By: The Working Forest Staff
THE CHRONICLE HERALD — Northern Pulp intends to pitch a redesigned effluent treatment plant early in the New Year.
The Pictou County kraft pulp mill idled in January in order to comply with the Boat Harbour Act, which mandated the closure of its effluent treatment plant.
Premier Stephen McNeil refused to extend the Boat Harbour Act to allow the mill to continue operating as it sought environmental approval for its controversial proposed replacement effluent treatment plant.
That project, which would have seen a new treatment plant built beside the mill at Abercrombie Point and that would have sent effluent via pipeline into the Northumberland Strait, was opposed by a coalition of fishermen, the Pictou Landing First Nation and local concerned citizens.
With the mill shuttered, Northern Pulp entered creditor protection last summer and has been kept afloat by loans from parent company Paper Excellence. Some 280 unionized workers at the mill were laid off.
In an affidavit filed Dec. 4 with the British Columbia Supreme Court, which is handling the creditor protection, mill manager Bruce Chapman states the mill is going to seek approval for a new effluent treatment plant redesigned to address some of the concerns of those who opposed the earlier plan.
“The (Environmental Liaison Committee) has had multiple meetings with stakeholders, retained a local engineering firm to provide technical guidance and support, and expects to complete its analysis and make a formal presentation to Northern Pulp in December 2020 regarding community concerns and potential solutions to address those concerns to include in a new Replacement ETF project (the “New Replacement ETF Project”) to re-start the Mill,” reads the affidavit.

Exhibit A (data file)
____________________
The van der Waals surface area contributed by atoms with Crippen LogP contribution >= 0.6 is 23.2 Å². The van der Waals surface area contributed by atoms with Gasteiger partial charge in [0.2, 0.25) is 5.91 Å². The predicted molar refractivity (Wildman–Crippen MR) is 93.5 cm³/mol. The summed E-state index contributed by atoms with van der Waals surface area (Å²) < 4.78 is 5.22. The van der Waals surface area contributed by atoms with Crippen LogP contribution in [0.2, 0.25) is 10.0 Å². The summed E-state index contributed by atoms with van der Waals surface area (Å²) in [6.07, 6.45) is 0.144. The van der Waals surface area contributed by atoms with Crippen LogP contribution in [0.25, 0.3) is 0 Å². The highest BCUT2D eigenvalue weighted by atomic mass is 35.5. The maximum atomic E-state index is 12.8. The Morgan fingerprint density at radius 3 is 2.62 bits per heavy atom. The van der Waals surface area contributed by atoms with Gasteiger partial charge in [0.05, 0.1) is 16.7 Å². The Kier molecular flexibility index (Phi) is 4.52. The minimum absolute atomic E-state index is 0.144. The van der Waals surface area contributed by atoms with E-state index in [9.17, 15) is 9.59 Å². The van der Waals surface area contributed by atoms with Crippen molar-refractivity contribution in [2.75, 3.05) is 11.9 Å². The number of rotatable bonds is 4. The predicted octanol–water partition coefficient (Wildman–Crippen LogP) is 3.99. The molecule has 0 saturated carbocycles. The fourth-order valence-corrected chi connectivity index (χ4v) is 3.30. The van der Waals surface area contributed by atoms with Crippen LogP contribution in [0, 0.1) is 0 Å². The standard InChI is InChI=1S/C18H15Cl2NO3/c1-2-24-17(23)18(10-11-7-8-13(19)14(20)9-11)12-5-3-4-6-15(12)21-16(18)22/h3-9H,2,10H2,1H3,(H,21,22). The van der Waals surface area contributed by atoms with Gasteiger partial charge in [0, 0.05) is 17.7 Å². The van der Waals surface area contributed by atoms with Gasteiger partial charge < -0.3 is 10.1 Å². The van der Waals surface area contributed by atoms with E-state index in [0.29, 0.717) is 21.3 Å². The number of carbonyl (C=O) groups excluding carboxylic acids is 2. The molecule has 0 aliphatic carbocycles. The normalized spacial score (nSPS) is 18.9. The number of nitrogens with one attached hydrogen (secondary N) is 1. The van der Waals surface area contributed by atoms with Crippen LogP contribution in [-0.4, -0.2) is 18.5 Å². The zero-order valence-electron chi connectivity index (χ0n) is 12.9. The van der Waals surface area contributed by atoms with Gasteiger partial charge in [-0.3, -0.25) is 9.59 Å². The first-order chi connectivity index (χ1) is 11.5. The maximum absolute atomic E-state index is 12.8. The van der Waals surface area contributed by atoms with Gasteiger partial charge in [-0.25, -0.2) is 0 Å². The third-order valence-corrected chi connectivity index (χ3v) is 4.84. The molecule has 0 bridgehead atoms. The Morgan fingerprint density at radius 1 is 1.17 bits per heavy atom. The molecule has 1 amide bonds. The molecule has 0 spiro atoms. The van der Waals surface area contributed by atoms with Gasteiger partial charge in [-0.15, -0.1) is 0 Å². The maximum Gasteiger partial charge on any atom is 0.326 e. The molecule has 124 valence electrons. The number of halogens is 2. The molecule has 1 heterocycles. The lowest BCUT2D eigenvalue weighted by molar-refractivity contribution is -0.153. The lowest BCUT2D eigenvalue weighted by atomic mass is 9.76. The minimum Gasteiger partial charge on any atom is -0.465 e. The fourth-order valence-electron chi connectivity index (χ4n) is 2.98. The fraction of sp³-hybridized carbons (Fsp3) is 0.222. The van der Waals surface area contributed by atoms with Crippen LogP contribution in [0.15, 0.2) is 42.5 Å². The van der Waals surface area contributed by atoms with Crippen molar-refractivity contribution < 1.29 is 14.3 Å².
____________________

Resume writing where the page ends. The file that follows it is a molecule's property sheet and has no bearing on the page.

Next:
“The Petitioners will attempt to re-engage with the Province in January 2021 to identify an environmental assessment process to seek approval for the New Replacement ETF Project.”
The affidavit states that the Pictou Landing First Nation declined an offer to participate in the environmental liaison committee but has been provided updates on the group’s progress.
A representative from the First Nation versed on the proposal could not be reached for comment on Tuesday afternoon.
No details are provided in the affidavit regarding what changes were being considered for the effluent treatment plant that might make it more palatable.
Northern Pulp has budgeted $50,000 a month to pay KSH Engineering to develop a detailed design of the new treatment facility starting in January.
One source of contention was Northern Pulp’s plan to run the pipe out into the Northumberland Strait at Caribou, beside one of the region’s busiest fishing harbours.
A previous plan by the mill to run the pipe out along the bottom of Pictou Harbour had been abandoned after ice scouring was discovered on the seafloor along the proposed route.
Chapman’s affidavit was filed as part of an application that will go before the court on Friday to have creditor protection extended until April 30, 2021.
In it, Chapman states with the loans currently available from its parent company, Northern Pulp expects to remain solvent through until June.
During this time it also will seek to restart settlement negotiations regarding the provincial government’s liability for forcing the closure of Boat Harbour a decade before the company’s lease expires.
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